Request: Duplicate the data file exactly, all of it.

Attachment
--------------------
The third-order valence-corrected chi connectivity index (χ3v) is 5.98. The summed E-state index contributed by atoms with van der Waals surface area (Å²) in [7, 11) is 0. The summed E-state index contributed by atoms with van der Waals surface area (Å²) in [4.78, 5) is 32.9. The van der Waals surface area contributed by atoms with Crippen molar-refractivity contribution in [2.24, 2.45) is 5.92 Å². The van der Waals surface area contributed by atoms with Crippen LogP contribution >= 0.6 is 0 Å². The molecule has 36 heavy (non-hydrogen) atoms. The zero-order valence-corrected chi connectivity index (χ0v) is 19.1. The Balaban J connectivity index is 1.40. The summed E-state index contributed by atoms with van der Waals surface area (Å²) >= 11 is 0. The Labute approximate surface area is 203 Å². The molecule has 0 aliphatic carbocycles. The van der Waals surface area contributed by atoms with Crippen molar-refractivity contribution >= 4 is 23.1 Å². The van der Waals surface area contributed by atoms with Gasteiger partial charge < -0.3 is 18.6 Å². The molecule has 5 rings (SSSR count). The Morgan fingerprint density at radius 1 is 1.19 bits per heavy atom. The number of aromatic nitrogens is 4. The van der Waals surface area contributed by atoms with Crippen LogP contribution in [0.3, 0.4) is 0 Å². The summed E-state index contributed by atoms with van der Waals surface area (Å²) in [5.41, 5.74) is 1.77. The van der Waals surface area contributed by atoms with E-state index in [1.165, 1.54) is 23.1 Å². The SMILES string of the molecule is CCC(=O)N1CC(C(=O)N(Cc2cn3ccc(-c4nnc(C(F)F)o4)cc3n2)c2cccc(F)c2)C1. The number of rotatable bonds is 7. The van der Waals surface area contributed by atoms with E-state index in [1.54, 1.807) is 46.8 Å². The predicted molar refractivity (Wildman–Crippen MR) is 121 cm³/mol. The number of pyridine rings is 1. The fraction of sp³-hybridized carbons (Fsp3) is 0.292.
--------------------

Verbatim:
The third-order valence-corrected chi connectivity index (χ3v) is 5.98. The summed E-state index contributed by atoms with van der Waals surface area (Å²) in [7, 11) is 0. The summed E-state index contributed by atoms with van der Waals surface area (Å²) in [4.78, 5) is 32.9. The van der Waals surface area contributed by atoms with Crippen molar-refractivity contribution in [2.24, 2.45) is 5.92 Å². The van der Waals surface area contributed by atoms with Crippen LogP contribution >= 0.6 is 0 Å². The molecule has 36 heavy (non-hydrogen) atoms. The zero-order valence-corrected chi connectivity index (χ0v) is 19.1. The Balaban J connectivity index is 1.40. The summed E-state index contributed by atoms with van der Waals surface area (Å²) >= 11 is 0. The Labute approximate surface area is 203 Å². The molecule has 0 aliphatic carbocycles. The van der Waals surface area contributed by atoms with Crippen molar-refractivity contribution >= 4 is 23.1 Å². The van der Waals surface area contributed by atoms with Gasteiger partial charge < -0.3 is 18.6 Å². The molecule has 5 rings (SSSR count). The Morgan fingerprint density at radius 1 is 1.19 bits per heavy atom. The number of aromatic nitrogens is 4. The van der Waals surface area contributed by atoms with Crippen LogP contribution in [0.3, 0.4) is 0 Å². The summed E-state index contributed by atoms with van der Waals surface area (Å²) in [5.41, 5.74) is 1.77. The van der Waals surface area contributed by atoms with E-state index in [1.165, 1.54) is 23.1 Å². The SMILES string of the molecule is CCC(=O)N1CC(C(=O)N(Cc2cn3ccc(-c4nnc(C(F)F)o4)cc3n2)c2cccc(F)c2)C1. The number of rotatable bonds is 7. The van der Waals surface area contributed by atoms with E-state index in [1.54, 1.807) is 46.8 Å². The predicted molar refractivity (Wildman–Crippen MR) is 121 cm³/mol. The number of pyridine rings is 1. The fraction of sp³-hybridized carbons (Fsp3) is 0.292.